10 shocking facts about electricity
Many myths and misconceptions exist about electricity. Here, we clear them up.
Electricity keeps the lights on, powers electric vehicles, and even infuses our language — after all, attraction is often described as "feeling a spark." But how much do you know about what drives this physical phenomenon?
We're cutting through the myths and misconceptions around electricity with these 10 shocking facts.
1. Reports about the discovery of electricity have been greatly exaggerated
Delve into the history of electricity and you'll find conflicting reports about its discovery. Was the original pioneer of electricity Benjamin Franklin, flying a key attached to a kite in a thunderstorm in the 1750s? Or was it Thales of Miletus, a Greek philosopher who supposedly experimented with amber and feathers in 600 B.C. to discover static electricity for the first time?
Related: Who invented the lightbulb?
It was neither, really. Many uncited sources credit Thales of Miletus with discovering static, but a 2012 investigation published in the Journal of Electrostatics found that he never actually claimed to have discovered that amber, when rubbed, would attract light objects like feathers; rather, he mentioned static to bolster his argument that even inanimate objects might have a soul. And Ben Franklin's alleged kite experiment occurred well after scientists had already figured out that electricity existed. Franklin did propose the kite experiment as a way to discover if lightning was actually electrical discharge, but historians aren't certain whether he ever conducted the experiment himself, as there are only two sources that mention the experiment, and one was written some 15 years after the fact, according to the U.S. National Archives and Records Administration.
In reality, a lot of different people figured out electricity over centuries, in a lot of different ways. English physician William Gilbert experimented with magnets and electricity in the late 1500s and early 1600s, according to the BBC, and he coined the term "electricus" in 1600 to describe electric charges. The 17th-century English scientist and mythbuster Thomas Browne, who put a number of urban myths to the test in his book "Vulgar Errors," coined the term "electricity" before his death in 1682. Ben Franklin and his contemporaries were on the case in the 1700s, and by 1800, Italian inventor Alessandro Volta had figured out how to actually generate electricity by making primitive batteries out of zinc, copper, and saltwater-soaked cardboard. In 1831, English scientist Michael Faraday discovered a way to generate an electrical current by turning a magnet within a coil of wire. In other words, it was a group effort.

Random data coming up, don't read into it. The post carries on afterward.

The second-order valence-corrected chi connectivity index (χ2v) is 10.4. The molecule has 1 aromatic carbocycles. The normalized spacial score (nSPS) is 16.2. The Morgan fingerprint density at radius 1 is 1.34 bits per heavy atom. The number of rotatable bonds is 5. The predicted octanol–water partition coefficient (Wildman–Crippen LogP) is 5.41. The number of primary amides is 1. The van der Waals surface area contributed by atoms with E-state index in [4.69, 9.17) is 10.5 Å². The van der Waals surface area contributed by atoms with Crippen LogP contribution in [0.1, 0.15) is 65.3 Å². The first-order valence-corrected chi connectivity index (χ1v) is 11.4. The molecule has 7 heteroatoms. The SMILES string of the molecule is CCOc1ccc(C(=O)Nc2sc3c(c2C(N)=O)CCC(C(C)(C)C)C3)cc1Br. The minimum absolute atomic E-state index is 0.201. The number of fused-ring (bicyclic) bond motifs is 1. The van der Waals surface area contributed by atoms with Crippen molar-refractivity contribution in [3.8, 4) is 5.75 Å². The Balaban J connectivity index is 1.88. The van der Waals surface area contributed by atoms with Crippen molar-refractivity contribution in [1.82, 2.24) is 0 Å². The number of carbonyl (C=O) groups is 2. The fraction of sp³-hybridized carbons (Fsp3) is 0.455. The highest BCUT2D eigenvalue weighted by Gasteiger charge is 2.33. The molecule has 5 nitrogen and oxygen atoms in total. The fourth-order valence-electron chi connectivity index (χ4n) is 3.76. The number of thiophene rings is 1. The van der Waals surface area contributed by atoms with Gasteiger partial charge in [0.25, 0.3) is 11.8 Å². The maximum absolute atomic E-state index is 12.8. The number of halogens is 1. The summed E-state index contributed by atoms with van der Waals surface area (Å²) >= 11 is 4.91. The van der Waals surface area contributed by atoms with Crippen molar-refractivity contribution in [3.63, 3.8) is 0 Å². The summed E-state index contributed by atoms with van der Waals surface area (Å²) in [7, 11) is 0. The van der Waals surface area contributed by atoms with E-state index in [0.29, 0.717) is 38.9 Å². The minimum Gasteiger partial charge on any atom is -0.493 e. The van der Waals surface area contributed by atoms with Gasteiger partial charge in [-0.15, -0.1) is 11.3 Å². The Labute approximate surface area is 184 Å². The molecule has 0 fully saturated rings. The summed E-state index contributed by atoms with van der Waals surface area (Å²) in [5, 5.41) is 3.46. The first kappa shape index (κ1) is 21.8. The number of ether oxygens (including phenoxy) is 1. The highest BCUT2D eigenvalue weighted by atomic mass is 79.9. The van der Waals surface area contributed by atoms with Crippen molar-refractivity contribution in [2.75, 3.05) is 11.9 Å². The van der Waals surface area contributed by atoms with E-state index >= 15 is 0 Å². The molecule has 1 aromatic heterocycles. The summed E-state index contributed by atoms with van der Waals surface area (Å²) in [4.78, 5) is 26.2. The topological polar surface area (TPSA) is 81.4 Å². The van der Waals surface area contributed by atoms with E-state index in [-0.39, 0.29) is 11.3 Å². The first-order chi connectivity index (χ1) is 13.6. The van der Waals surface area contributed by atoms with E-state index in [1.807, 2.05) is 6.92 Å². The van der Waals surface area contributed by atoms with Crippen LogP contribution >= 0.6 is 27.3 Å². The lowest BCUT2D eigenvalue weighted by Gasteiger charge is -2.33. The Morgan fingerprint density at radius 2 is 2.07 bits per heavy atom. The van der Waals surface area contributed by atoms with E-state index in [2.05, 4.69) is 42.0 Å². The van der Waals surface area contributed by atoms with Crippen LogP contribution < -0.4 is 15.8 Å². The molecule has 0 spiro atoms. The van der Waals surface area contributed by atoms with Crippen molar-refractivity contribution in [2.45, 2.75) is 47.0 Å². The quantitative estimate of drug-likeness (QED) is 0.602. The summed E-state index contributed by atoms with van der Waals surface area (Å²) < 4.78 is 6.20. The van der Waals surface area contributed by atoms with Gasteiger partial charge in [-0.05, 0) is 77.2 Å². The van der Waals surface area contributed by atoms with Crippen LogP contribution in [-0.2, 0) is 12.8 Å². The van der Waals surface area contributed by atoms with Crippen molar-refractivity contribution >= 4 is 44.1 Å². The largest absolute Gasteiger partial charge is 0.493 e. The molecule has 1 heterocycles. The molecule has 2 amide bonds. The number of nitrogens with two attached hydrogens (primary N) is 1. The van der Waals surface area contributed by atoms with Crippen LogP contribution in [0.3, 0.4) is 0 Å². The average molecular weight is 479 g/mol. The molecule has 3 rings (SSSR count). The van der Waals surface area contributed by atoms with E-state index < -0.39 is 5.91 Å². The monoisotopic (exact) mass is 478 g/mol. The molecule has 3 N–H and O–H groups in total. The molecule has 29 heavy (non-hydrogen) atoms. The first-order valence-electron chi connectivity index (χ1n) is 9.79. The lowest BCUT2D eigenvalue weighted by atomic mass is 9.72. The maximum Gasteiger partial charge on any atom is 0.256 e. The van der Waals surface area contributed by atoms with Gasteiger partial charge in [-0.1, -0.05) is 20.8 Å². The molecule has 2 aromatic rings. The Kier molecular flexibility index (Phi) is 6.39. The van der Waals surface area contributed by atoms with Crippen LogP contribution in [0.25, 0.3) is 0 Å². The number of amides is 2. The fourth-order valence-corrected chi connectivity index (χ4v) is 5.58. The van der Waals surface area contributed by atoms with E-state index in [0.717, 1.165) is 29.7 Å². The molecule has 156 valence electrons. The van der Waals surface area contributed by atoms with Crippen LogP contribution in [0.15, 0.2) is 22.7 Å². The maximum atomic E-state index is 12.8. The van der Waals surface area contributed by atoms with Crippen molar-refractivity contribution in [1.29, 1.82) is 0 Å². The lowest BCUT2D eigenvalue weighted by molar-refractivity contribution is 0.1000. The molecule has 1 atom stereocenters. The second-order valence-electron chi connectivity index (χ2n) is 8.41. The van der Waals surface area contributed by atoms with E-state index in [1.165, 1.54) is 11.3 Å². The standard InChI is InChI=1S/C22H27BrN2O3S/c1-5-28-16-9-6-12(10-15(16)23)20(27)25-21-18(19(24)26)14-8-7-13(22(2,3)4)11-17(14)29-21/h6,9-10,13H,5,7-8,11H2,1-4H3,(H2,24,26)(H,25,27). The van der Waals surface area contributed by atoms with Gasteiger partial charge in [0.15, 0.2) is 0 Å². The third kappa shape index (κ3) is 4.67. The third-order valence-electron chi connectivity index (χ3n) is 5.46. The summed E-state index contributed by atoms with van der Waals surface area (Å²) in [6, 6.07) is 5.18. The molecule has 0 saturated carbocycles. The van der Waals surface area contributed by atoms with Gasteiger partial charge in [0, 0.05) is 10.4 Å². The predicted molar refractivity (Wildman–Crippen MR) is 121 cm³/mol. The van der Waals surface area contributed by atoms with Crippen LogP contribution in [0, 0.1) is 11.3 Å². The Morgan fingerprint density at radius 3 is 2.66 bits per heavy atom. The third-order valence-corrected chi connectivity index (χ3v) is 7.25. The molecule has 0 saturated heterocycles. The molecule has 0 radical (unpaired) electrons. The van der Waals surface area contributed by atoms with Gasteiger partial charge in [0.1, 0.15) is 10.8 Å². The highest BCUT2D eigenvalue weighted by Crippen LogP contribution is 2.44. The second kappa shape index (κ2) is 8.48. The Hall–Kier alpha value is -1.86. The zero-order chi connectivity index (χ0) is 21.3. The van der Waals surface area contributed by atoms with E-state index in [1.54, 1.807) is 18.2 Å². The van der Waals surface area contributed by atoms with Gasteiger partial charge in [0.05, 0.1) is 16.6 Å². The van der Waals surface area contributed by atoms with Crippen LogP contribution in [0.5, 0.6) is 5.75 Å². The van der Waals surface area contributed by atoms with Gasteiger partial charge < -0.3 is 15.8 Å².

Related: What is Faraday’s law of induction?
2. Electricity is just moving electrons
Electricity is now so ubiquitous that it can be easy to forget the forces that make it possible. So why does electricity exist? The answer has to do with subatomic particles.
The atoms that make up the matter in the universe each consist of a nucleus orbited by a cloud of negatively charged electrons. Some of these electrons are bound very tightly to their atom's nucleus, while others are more like free agents. When a force is applied, these electrons can move, according to the U.S. Energy Information Administration. Those moving electrons are electricity.
3. Lightning is electricity at the extremes
Lightning, driven by static charges generated by storm clouds, is one of the best demonstrations of the power of electricity. According to the United Kingdom's Met Office, the average lightning bolt is the width of a thumb and 2 to 3 miles long (3.2 to 4.8 kilometers). The energy channeled into a lightning bolt heats the air to an unimaginable 54,000 degrees Fahrenheit (30,000 degrees Celsius), which is five times hotter than the surface of the sun.
This happens somewhere on Earth about 44 times a second, according to the Met. Yikes.
4. When thunder roars, plants spark
During electrical storms, plants sometimes react to the electrical fields caused by the storms by discharging tiny sparks of electricity. These sparks can create a faint blue haze known as a corona.
Weirdly, these discharges may affect air quality. In a 2022 study published in the Journal of Geophysical Research: Atmospheres, researchers found that coronas produced high levels of highly reactive chemicals called radicals. Radicals lack electrons and can steal them from nearby atoms, thus altering the chemical compounds around them. This may remove some harmful compounds from the air, but may also create new air pollutants as well, the researchers reported.
5. The brain can power a light bulb
Nerve cells communicate by tiny pulses of electricity, which are triggered by changes in the membranes of nerve cells that allow charged molecules to flow in and out of the cell in response to chemical signals. In other words, the brain generates its own electricity. (This is why an electric shock feels so strange and can cause the body to jerk uncontrollably, as the outside electricity makes the nervous system's electrical machinery go haywire.)